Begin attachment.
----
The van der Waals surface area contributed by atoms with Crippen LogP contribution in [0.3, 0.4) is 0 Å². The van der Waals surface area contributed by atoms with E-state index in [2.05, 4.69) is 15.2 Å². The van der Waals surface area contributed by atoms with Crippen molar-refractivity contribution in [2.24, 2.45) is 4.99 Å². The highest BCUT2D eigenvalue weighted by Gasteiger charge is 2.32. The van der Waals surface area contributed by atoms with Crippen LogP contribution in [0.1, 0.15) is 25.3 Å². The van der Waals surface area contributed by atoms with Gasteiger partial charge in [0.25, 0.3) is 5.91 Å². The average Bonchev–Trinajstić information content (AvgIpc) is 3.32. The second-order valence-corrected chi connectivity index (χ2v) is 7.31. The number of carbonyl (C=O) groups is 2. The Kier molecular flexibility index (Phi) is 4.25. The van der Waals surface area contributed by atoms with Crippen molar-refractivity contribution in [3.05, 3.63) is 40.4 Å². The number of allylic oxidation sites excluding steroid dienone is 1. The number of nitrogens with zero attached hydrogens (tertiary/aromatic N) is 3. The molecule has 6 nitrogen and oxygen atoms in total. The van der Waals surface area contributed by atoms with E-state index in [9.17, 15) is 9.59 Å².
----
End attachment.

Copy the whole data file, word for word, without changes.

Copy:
The van der Waals surface area contributed by atoms with Crippen LogP contribution in [0.3, 0.4) is 0 Å². The van der Waals surface area contributed by atoms with E-state index in [2.05, 4.69) is 15.2 Å². The van der Waals surface area contributed by atoms with Crippen molar-refractivity contribution in [2.24, 2.45) is 4.99 Å². The highest BCUT2D eigenvalue weighted by Gasteiger charge is 2.32. The van der Waals surface area contributed by atoms with Crippen LogP contribution in [0.1, 0.15) is 25.3 Å². The van der Waals surface area contributed by atoms with Gasteiger partial charge in [0.25, 0.3) is 5.91 Å². The average Bonchev–Trinajstić information content (AvgIpc) is 3.32. The second-order valence-corrected chi connectivity index (χ2v) is 7.31. The number of carbonyl (C=O) groups is 2. The Kier molecular flexibility index (Phi) is 4.25. The van der Waals surface area contributed by atoms with Crippen molar-refractivity contribution in [3.05, 3.63) is 40.4 Å². The number of allylic oxidation sites excluding steroid dienone is 1. The number of nitrogens with zero attached hydrogens (tertiary/aromatic N) is 3. The molecule has 6 nitrogen and oxygen atoms in total. The van der Waals surface area contributed by atoms with E-state index in [9.17, 15) is 9.59 Å².